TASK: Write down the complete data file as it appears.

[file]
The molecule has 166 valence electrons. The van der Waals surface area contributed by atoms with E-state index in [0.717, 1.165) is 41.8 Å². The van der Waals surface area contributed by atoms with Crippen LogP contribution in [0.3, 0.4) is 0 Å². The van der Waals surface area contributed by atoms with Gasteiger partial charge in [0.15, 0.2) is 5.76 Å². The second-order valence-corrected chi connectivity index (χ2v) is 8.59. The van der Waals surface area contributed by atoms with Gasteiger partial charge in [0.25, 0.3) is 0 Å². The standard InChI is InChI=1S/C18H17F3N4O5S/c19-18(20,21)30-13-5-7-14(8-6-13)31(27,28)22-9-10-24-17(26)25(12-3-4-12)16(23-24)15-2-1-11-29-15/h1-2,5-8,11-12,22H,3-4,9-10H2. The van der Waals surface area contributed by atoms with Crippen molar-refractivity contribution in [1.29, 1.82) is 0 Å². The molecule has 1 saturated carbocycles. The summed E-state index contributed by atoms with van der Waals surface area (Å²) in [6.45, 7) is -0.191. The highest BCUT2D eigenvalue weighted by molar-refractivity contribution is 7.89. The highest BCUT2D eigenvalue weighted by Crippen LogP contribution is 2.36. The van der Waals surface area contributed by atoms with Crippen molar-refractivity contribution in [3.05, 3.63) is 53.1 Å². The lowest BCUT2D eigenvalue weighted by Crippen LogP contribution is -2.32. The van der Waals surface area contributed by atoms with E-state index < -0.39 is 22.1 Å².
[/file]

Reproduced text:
The molecule has 166 valence electrons. The van der Waals surface area contributed by atoms with E-state index in [0.717, 1.165) is 41.8 Å². The van der Waals surface area contributed by atoms with Crippen LogP contribution in [0.3, 0.4) is 0 Å². The van der Waals surface area contributed by atoms with Gasteiger partial charge in [0.15, 0.2) is 5.76 Å². The second-order valence-corrected chi connectivity index (χ2v) is 8.59. The van der Waals surface area contributed by atoms with Gasteiger partial charge in [0.25, 0.3) is 0 Å². The standard InChI is InChI=1S/C18H17F3N4O5S/c19-18(20,21)30-13-5-7-14(8-6-13)31(27,28)22-9-10-24-17(26)25(12-3-4-12)16(23-24)15-2-1-11-29-15/h1-2,5-8,11-12,22H,3-4,9-10H2. The van der Waals surface area contributed by atoms with Crippen molar-refractivity contribution in [1.29, 1.82) is 0 Å². The molecule has 1 saturated carbocycles. The summed E-state index contributed by atoms with van der Waals surface area (Å²) in [6.45, 7) is -0.191. The highest BCUT2D eigenvalue weighted by molar-refractivity contribution is 7.89. The highest BCUT2D eigenvalue weighted by Crippen LogP contribution is 2.36. The van der Waals surface area contributed by atoms with Crippen molar-refractivity contribution in [3.05, 3.63) is 53.1 Å². The lowest BCUT2D eigenvalue weighted by Crippen LogP contribution is -2.32. The van der Waals surface area contributed by atoms with E-state index < -0.39 is 22.1 Å².